Friday, 8 April 2011

Meet The Boaters: Karolina's Family


Rainy Kensal Green
 What makes someone decide to live aboard? Does having kids change that? Why do some families stay living aboard, and others decide that as their children grow older, it’s time to leave the waterways and live ashore? I’ve begun to interview some boaters and ex-boaters about life afloat.


Karolina, (32) is a finance officer and lives with Grzegorz, (27) a sound technician, and their daughter who is fifteen months old. They bought their first narrowboat in April 2009, so have lived aboard for two years. They are “continuous cruisers” who sometimes take a winter mooring. She loves the peace and quiet of canal life.

Karolina, what first attracted you to the boating lifestyle?

There are no noisy neighbours, you can sightsee London easily, it’s close to nature and on top of it. We could not get a loan for buying a flat so this was a nice alternative. My husband always dreamed of living on a boat, he is a "sailor soul."

Our boat is a 40 foot, traditional, BMC1.5 (engine) I love my plants on the roof. The down sides of this boat are that there is less space for a spare gas bottle, and we need to fold and unfold our table every time after eating.
The best things about living on a boat are being close to nature - birds, peace – and escaping from the rush of London.

The worst thing about living on a boat is winter - you need to be careful with the heating (not too hot, and not too cold, and not to run out of coal etcetera).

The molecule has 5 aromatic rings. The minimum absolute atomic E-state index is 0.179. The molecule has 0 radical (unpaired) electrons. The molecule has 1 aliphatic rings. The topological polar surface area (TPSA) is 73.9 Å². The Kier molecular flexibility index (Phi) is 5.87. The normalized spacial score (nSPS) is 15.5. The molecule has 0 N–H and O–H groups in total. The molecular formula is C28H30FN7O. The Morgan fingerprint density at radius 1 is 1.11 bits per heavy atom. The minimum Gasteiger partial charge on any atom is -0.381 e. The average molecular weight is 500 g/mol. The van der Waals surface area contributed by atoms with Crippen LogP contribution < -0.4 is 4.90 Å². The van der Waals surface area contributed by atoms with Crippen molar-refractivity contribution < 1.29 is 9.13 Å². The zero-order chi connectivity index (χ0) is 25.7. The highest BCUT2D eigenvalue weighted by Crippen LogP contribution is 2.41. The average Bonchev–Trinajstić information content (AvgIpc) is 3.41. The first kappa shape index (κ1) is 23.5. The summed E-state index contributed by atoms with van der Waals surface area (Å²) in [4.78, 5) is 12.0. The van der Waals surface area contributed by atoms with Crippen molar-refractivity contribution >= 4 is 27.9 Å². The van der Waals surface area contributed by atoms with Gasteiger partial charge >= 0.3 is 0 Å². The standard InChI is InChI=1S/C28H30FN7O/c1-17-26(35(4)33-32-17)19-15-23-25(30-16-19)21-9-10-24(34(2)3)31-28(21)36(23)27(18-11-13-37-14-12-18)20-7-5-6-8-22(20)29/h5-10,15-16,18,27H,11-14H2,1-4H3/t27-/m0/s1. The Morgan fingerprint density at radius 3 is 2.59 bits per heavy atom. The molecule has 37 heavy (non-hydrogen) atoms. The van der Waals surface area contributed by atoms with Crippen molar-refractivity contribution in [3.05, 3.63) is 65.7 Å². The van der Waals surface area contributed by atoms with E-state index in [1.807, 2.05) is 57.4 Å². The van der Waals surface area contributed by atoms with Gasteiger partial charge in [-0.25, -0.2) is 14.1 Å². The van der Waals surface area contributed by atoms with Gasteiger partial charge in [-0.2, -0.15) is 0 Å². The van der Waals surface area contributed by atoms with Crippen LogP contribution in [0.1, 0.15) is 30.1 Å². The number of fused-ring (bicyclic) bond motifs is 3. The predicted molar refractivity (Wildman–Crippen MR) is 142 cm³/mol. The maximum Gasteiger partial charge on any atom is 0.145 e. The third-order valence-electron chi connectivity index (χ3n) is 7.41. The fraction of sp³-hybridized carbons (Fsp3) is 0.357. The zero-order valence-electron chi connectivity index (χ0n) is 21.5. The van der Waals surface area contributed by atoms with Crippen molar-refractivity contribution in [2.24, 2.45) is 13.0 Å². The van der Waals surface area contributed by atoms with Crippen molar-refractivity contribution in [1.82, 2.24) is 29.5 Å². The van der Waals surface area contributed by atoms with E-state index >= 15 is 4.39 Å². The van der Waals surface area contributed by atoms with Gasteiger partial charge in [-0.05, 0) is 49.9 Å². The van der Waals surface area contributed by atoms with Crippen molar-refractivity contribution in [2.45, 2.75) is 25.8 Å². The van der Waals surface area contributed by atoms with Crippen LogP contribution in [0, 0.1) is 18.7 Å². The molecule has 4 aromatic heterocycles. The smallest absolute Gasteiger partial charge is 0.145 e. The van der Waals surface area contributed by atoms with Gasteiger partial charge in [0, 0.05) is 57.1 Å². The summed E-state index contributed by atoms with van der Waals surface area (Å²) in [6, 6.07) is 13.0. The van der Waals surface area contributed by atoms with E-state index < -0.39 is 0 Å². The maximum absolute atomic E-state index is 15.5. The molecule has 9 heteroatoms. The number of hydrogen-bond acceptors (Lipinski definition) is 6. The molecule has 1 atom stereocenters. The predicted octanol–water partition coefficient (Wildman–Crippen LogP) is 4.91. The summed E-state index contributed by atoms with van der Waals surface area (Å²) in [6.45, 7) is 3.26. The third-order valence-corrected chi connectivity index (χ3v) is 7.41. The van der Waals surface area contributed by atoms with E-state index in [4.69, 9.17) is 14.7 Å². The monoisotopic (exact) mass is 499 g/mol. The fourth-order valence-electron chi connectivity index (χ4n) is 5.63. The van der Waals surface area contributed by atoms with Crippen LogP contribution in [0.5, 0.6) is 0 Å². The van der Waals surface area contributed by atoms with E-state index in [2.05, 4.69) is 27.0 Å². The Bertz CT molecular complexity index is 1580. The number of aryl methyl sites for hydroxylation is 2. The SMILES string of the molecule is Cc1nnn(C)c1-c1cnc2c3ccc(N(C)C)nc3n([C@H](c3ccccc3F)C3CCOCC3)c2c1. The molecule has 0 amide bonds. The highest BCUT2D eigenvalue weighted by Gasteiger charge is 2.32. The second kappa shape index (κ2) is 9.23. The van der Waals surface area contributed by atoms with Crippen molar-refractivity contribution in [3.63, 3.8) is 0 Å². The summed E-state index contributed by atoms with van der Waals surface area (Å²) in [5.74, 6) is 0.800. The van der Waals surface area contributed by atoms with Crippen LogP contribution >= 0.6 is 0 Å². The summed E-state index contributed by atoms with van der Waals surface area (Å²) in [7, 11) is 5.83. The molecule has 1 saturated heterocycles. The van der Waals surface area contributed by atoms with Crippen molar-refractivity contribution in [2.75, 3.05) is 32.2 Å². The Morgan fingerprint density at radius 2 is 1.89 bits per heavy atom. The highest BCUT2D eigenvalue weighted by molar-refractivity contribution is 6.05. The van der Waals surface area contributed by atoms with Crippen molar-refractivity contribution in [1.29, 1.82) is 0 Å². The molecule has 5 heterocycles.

After having our daughter I would say that the worse elements are these same things.

I lived in Germany for four or five years before moving to the UK, and we moved together to the UK in Autumn 2008, so we have lived for one year in the UK before having children. I think the best thing for children about this lifestyle are that you can feed ducks from the kitchen window!

Duck
So what are the worst things for children about the boating lifestyle?

I just wonder how I will commute to work and nursery once the winter mooring has finished and we have to cruise again.

What are the best and worst things for parents about living aboard?

My daughter will speak English without any troubles! But the worst thing is that we are too far from the grandparents and all family - I feel quite often isolated, we do not have here many friends who would do babysitting.

What are the most common questions people ask you about living on a boat?


Is it cold in winter? And is there any risk that my daughter will drop in to the water?

What encourages you to stay living aboard? Can you imagine anything that might change your mind about living afloat?

Poland is quite an expensive country; it is easier to live in the UK for us at the moment. We might move to Poland only due family reasons, for example, if our parents were ill.

Click on the label/tag Meet The Boaters (in the side bar) to read more boat family interviews.
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